This could be the most helpful Law of them all in this current “environment” for New Zealand companies.  

By stepping up and saying, “Hey we agree, our cows produce methane” and then using that to gain trust and come up with the ways we’re creating solutions and how it’s a point of difference because we’re working extra hard to find solutions.  

Being honest about what is commonly understood, is a great place to start and build trust from there. Ignoring the elephant in the room does nobody and no brand any good.  

Law 16 and 17 are very much related. We can’t predict the future and we can’t control the competition, but we can control what we do, and we can work hard to produce new value, new claims, new categories, and new segments within categories.  

In fact, if we focused less on “what could go wrong” and analysing to death what the consumer will want theoretically, and just got on with it a little bit, became proficient at productization, category creation and value proposition selling. Where we created, tried, and tested rapidly and cost effectively.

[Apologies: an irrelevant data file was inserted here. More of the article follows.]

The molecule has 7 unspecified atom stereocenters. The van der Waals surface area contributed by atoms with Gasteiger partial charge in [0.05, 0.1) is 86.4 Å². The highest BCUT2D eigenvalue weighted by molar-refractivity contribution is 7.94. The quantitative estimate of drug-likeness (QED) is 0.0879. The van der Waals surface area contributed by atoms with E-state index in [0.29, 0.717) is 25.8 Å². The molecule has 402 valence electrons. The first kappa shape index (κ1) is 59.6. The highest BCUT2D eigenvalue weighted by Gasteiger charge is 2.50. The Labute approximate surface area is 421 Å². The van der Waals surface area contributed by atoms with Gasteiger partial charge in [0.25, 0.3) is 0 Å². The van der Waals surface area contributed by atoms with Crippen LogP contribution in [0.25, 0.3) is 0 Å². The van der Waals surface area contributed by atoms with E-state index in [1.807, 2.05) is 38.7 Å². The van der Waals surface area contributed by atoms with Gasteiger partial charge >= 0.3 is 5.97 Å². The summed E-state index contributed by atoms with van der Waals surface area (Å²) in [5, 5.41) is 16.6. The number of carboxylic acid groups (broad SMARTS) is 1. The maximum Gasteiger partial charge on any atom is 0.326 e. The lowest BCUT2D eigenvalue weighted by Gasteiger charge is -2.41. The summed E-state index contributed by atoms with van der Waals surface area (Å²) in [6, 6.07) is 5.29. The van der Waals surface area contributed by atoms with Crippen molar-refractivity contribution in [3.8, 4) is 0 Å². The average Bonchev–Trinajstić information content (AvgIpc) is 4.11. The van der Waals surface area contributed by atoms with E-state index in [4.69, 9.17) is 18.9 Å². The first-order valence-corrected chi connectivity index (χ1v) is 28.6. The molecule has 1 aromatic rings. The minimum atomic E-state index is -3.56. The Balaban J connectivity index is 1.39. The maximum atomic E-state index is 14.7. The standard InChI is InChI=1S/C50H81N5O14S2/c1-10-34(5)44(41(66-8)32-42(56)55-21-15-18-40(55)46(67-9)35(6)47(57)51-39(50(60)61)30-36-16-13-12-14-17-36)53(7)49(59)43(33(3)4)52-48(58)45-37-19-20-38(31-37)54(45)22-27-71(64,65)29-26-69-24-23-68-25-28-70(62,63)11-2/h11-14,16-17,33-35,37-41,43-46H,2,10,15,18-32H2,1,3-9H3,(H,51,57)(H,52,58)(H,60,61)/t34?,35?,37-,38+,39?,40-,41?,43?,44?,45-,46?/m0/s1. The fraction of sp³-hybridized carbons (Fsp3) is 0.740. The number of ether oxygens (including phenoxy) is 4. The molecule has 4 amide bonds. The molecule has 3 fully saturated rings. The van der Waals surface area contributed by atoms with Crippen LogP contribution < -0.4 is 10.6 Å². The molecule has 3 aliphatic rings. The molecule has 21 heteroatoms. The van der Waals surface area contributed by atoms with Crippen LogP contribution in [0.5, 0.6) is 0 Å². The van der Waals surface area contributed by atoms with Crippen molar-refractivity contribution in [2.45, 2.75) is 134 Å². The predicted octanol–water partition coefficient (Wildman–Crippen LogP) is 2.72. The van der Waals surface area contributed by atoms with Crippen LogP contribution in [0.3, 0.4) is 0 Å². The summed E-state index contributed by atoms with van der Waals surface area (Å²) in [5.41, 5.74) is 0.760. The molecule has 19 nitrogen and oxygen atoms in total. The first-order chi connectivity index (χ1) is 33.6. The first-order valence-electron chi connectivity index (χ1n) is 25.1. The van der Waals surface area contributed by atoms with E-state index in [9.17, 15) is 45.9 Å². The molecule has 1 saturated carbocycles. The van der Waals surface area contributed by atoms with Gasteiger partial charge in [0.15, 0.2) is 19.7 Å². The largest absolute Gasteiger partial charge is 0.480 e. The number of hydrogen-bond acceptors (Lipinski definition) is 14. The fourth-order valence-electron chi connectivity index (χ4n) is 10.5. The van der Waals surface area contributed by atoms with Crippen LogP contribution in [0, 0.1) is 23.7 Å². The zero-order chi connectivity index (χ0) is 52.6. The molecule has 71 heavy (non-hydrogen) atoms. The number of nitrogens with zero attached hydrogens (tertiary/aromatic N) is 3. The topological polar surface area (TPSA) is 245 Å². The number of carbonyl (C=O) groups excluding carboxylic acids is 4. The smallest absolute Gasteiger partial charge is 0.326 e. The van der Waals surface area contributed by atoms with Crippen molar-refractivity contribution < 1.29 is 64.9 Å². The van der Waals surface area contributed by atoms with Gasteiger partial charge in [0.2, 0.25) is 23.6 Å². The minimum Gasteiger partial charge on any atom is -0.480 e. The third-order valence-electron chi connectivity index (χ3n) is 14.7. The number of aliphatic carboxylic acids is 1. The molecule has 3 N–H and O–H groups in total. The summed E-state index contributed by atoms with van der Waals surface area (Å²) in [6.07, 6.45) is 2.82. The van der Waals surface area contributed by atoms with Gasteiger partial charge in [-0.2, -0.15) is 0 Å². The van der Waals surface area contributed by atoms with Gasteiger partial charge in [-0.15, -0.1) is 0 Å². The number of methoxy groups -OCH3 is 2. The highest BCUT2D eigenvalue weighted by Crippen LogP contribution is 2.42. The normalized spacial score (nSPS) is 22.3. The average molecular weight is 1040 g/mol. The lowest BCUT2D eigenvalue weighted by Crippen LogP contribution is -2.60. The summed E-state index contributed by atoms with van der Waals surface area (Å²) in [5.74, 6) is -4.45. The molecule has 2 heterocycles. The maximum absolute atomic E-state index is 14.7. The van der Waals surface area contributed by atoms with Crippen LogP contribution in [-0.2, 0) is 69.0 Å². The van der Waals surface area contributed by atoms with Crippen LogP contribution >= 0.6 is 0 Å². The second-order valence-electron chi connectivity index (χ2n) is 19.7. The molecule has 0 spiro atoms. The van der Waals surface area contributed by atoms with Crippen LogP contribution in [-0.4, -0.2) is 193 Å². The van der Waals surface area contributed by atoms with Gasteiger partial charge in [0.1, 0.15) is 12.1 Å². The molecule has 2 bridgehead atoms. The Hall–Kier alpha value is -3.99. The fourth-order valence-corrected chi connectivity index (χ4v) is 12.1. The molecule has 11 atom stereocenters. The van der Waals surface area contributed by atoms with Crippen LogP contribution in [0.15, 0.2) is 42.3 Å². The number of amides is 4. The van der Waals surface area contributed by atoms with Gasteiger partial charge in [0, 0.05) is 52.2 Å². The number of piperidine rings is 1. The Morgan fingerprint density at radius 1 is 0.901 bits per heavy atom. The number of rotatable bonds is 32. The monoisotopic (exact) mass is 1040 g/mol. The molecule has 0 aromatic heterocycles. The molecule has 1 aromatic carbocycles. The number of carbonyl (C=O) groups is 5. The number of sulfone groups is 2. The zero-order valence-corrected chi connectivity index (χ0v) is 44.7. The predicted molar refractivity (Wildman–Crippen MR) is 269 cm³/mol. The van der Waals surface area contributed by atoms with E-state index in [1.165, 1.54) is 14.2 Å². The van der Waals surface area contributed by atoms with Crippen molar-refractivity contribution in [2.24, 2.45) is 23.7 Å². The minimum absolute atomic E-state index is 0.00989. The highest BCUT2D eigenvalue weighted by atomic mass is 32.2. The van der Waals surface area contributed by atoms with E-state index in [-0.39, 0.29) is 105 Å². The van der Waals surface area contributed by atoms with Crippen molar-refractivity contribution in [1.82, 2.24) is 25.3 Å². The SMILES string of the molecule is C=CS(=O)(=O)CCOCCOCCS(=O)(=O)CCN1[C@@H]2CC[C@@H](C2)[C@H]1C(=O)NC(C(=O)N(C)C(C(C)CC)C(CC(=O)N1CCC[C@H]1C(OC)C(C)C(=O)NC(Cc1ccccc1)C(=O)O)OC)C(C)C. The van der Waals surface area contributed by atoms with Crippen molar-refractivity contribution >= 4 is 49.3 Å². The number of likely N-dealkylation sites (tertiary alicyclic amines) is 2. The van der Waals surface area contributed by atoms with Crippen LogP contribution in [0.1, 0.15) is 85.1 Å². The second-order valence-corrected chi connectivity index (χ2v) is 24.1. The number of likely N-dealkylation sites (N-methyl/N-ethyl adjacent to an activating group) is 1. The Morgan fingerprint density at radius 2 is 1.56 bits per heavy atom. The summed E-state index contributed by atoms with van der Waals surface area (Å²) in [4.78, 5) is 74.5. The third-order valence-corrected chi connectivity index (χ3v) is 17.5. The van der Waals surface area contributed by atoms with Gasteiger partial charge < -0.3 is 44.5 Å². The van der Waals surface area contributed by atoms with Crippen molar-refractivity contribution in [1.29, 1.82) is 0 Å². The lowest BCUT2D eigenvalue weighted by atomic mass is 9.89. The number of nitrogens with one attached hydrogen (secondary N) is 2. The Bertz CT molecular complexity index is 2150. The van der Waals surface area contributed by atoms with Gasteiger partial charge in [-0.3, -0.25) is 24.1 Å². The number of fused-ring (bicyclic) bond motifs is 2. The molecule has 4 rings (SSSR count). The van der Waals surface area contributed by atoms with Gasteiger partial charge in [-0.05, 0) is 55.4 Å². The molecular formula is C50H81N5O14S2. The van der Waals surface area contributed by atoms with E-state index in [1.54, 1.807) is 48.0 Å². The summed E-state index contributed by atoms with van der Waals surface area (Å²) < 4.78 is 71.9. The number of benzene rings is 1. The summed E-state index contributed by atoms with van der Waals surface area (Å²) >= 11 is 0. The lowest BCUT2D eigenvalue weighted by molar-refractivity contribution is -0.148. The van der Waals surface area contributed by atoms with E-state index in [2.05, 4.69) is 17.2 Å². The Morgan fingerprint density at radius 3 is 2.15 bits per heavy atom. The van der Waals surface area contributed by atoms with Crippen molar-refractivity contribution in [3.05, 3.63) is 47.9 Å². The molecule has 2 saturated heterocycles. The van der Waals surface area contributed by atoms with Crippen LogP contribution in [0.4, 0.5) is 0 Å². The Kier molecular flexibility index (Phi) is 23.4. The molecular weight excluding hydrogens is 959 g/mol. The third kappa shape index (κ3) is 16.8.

The cost of bringing a new product to market is pretty eye watering at the minute in our current business models, this is one thing that first and foremost must be addressed if we want to continue to lead and be the option of choice in the prospects mind.  

Building in flexibility into the business is both a mindset shift as well as a tactical shift. This has technology implications; this has strategy and HR and training implications.  

I find it best articulated this way, pick your mountain (aka the trend), but don’t be attached to the pathway, because at each plateau or peak, you’ll see the world differently and the options and best course will be obvious from there.